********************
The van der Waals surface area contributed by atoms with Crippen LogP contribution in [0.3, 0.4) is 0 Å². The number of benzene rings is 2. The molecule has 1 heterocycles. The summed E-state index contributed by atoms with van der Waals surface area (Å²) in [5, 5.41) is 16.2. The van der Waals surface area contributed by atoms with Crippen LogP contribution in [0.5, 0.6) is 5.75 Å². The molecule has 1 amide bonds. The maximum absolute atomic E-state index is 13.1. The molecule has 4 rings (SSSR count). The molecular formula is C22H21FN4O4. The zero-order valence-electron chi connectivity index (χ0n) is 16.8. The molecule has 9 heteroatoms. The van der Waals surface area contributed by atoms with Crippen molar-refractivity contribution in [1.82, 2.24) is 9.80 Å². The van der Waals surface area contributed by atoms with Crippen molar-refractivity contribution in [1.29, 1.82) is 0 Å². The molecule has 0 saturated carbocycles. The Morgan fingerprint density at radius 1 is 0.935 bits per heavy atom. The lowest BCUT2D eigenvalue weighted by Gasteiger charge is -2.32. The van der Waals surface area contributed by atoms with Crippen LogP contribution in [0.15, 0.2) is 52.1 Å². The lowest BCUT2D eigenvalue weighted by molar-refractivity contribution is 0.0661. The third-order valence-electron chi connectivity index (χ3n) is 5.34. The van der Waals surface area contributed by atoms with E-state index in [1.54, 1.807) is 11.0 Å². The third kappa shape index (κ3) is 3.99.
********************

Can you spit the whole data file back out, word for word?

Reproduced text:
The van der Waals surface area contributed by atoms with Crippen LogP contribution in [0.3, 0.4) is 0 Å². The number of benzene rings is 2. The molecule has 1 heterocycles. The summed E-state index contributed by atoms with van der Waals surface area (Å²) in [5, 5.41) is 16.2. The van der Waals surface area contributed by atoms with Crippen LogP contribution in [0.5, 0.6) is 5.75 Å². The molecule has 1 amide bonds. The maximum absolute atomic E-state index is 13.1. The molecule has 4 rings (SSSR count). The molecular formula is C22H21FN4O4. The zero-order valence-electron chi connectivity index (χ0n) is 16.8. The molecule has 9 heteroatoms. The van der Waals surface area contributed by atoms with Crippen molar-refractivity contribution in [1.82, 2.24) is 9.80 Å². The van der Waals surface area contributed by atoms with Crippen molar-refractivity contribution in [1.29, 1.82) is 0 Å². The molecule has 0 saturated carbocycles. The Morgan fingerprint density at radius 1 is 0.935 bits per heavy atom. The lowest BCUT2D eigenvalue weighted by Gasteiger charge is -2.32. The van der Waals surface area contributed by atoms with Crippen LogP contribution in [0.15, 0.2) is 52.1 Å². The lowest BCUT2D eigenvalue weighted by molar-refractivity contribution is 0.0661. The third-order valence-electron chi connectivity index (χ3n) is 5.34. The van der Waals surface area contributed by atoms with E-state index in [1.54, 1.807) is 11.0 Å². The third kappa shape index (κ3) is 3.99.